The takeaway is that this laptop is capable of lasting through an entire day of work or school between charges, but you’ll want to pack the power adapter just in case. If you spend a little too much time on tasks that drain the battery or leave the brightness up too high, the battery is likely to die before the day is over.
The HP Pavilion 15z comes equipped with Windows 10 and a copy of McAfee antivirus. It also has a handful of basic games installed, as well as pre-installed LinkedIn and Netflix apps for some reason. It also features over a dozen HP utilities like the HP Support Assistant that more or less qualify as bloatware.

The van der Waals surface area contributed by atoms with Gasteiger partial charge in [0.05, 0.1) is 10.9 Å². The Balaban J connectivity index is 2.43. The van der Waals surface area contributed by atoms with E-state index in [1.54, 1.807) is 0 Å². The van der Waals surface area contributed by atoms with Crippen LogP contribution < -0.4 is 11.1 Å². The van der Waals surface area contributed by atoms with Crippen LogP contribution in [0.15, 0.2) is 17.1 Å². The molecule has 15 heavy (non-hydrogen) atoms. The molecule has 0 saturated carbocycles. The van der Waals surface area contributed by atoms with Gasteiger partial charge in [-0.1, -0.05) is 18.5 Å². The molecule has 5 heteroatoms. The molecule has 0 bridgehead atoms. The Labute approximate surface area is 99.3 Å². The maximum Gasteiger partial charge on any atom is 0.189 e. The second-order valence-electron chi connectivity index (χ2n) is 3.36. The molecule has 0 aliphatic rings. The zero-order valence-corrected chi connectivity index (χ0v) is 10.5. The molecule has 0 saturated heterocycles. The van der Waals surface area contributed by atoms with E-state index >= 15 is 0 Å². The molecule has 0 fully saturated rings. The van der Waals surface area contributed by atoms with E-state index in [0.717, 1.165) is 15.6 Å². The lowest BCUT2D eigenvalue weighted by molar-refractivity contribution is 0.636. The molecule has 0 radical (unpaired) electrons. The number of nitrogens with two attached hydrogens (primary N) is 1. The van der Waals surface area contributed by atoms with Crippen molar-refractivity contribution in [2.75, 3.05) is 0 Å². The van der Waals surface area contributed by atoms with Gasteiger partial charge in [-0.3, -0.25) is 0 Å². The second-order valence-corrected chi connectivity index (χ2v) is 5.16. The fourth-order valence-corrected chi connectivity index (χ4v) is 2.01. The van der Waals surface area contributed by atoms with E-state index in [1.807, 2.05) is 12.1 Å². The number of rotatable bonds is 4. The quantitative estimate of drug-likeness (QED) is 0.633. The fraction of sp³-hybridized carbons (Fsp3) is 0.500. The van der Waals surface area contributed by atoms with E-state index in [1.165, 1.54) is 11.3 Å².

In its most affordable configuration, which is the configuration we tested, the HP Pavilion 15z has an MSRP of $699.99. That price is almost entirely disconnected from reality in terms of what you get when you buy this laptop. It seems even more overpriced when you compare it to a competitor like the Acer Aspire E 15.
In Hewlett-Packard’s defense, they typically offer discounts of a few hundred dollars on their own site, and the Pavilion 15z is usually available for significantly less through other retailers.
Great performance and a responsive touchscreen mean that the HP Pavilion 15z is worth a look when priced in the sub-$500 range. Even then, the cheaper you can find it for the better.